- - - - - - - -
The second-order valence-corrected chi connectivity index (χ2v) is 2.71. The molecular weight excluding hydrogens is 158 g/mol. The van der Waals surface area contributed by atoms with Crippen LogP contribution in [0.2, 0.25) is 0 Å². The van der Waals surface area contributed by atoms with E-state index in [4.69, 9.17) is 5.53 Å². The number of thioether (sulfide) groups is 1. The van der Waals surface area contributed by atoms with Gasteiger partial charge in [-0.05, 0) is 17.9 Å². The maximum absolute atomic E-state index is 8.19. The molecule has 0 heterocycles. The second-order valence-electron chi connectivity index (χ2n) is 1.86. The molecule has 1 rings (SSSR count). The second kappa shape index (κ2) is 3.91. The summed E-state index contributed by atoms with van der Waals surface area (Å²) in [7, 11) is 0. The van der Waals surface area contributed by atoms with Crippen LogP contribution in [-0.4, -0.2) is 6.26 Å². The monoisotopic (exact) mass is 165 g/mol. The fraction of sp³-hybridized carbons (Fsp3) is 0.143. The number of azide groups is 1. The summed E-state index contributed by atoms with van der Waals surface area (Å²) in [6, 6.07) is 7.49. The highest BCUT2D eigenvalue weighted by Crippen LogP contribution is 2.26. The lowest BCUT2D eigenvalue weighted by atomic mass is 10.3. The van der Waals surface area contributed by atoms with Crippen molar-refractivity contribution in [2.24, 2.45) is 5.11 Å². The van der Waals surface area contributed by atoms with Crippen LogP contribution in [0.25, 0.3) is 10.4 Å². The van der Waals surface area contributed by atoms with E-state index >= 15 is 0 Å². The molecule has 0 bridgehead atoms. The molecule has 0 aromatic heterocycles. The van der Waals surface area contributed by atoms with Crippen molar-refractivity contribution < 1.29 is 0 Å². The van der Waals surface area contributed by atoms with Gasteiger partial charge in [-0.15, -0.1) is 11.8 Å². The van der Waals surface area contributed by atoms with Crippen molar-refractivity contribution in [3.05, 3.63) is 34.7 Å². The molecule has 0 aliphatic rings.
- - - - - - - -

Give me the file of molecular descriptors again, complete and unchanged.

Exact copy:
The second-order valence-corrected chi connectivity index (χ2v) is 2.71. The molecular weight excluding hydrogens is 158 g/mol. The van der Waals surface area contributed by atoms with Crippen LogP contribution in [0.2, 0.25) is 0 Å². The van der Waals surface area contributed by atoms with E-state index in [4.69, 9.17) is 5.53 Å². The number of thioether (sulfide) groups is 1. The van der Waals surface area contributed by atoms with Gasteiger partial charge in [-0.05, 0) is 17.9 Å². The maximum absolute atomic E-state index is 8.19. The molecule has 0 heterocycles. The second-order valence-electron chi connectivity index (χ2n) is 1.86. The molecule has 1 rings (SSSR count). The second kappa shape index (κ2) is 3.91. The summed E-state index contributed by atoms with van der Waals surface area (Å²) in [7, 11) is 0. The van der Waals surface area contributed by atoms with Crippen LogP contribution in [-0.4, -0.2) is 6.26 Å². The monoisotopic (exact) mass is 165 g/mol. The fraction of sp³-hybridized carbons (Fsp3) is 0.143. The number of azide groups is 1. The summed E-state index contributed by atoms with van der Waals surface area (Å²) in [6, 6.07) is 7.49. The highest BCUT2D eigenvalue weighted by Crippen LogP contribution is 2.26. The lowest BCUT2D eigenvalue weighted by atomic mass is 10.3. The van der Waals surface area contributed by atoms with Crippen molar-refractivity contribution in [2.24, 2.45) is 5.11 Å². The van der Waals surface area contributed by atoms with Crippen LogP contribution in [0.25, 0.3) is 10.4 Å². The van der Waals surface area contributed by atoms with E-state index >= 15 is 0 Å². The molecule has 0 bridgehead atoms. The molecule has 0 aromatic heterocycles. The van der Waals surface area contributed by atoms with Crippen molar-refractivity contribution < 1.29 is 0 Å². The van der Waals surface area contributed by atoms with Gasteiger partial charge in [-0.15, -0.1) is 11.8 Å². The van der Waals surface area contributed by atoms with Crippen molar-refractivity contribution in [3.05, 3.63) is 34.7 Å². The molecule has 0 aliphatic rings.